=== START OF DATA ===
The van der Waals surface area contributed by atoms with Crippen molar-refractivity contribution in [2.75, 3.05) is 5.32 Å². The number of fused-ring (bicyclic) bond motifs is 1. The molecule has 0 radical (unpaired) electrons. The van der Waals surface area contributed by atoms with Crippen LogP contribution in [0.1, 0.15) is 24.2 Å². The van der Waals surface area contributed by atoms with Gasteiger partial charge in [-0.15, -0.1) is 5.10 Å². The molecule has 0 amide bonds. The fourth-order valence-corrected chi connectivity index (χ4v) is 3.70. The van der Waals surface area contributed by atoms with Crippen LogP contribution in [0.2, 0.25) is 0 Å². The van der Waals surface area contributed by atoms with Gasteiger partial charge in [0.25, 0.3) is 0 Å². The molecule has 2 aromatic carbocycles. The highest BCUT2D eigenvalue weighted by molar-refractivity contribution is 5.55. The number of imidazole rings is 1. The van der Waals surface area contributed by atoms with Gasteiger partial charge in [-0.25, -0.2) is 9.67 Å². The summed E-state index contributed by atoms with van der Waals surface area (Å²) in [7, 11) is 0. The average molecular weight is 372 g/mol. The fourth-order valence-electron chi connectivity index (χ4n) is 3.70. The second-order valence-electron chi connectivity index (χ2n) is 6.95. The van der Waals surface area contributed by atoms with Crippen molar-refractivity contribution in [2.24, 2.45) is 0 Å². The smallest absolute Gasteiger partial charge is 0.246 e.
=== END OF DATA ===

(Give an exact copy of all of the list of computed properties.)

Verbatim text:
The van der Waals surface area contributed by atoms with Crippen molar-refractivity contribution in [2.75, 3.05) is 5.32 Å². The number of fused-ring (bicyclic) bond motifs is 1. The molecule has 0 radical (unpaired) electrons. The van der Waals surface area contributed by atoms with Crippen LogP contribution in [0.1, 0.15) is 24.2 Å². The van der Waals surface area contributed by atoms with Gasteiger partial charge in [-0.15, -0.1) is 5.10 Å². The molecule has 0 amide bonds. The fourth-order valence-corrected chi connectivity index (χ4v) is 3.70. The van der Waals surface area contributed by atoms with Crippen LogP contribution in [0.2, 0.25) is 0 Å². The van der Waals surface area contributed by atoms with Gasteiger partial charge in [0.25, 0.3) is 0 Å². The molecule has 2 aromatic carbocycles. The highest BCUT2D eigenvalue weighted by molar-refractivity contribution is 5.55. The number of imidazole rings is 1. The van der Waals surface area contributed by atoms with Gasteiger partial charge in [-0.25, -0.2) is 9.67 Å². The summed E-state index contributed by atoms with van der Waals surface area (Å²) in [7, 11) is 0. The average molecular weight is 372 g/mol. The fourth-order valence-electron chi connectivity index (χ4n) is 3.70. The second-order valence-electron chi connectivity index (χ2n) is 6.95. The van der Waals surface area contributed by atoms with Crippen molar-refractivity contribution in [2.24, 2.45) is 0 Å². The smallest absolute Gasteiger partial charge is 0.246 e.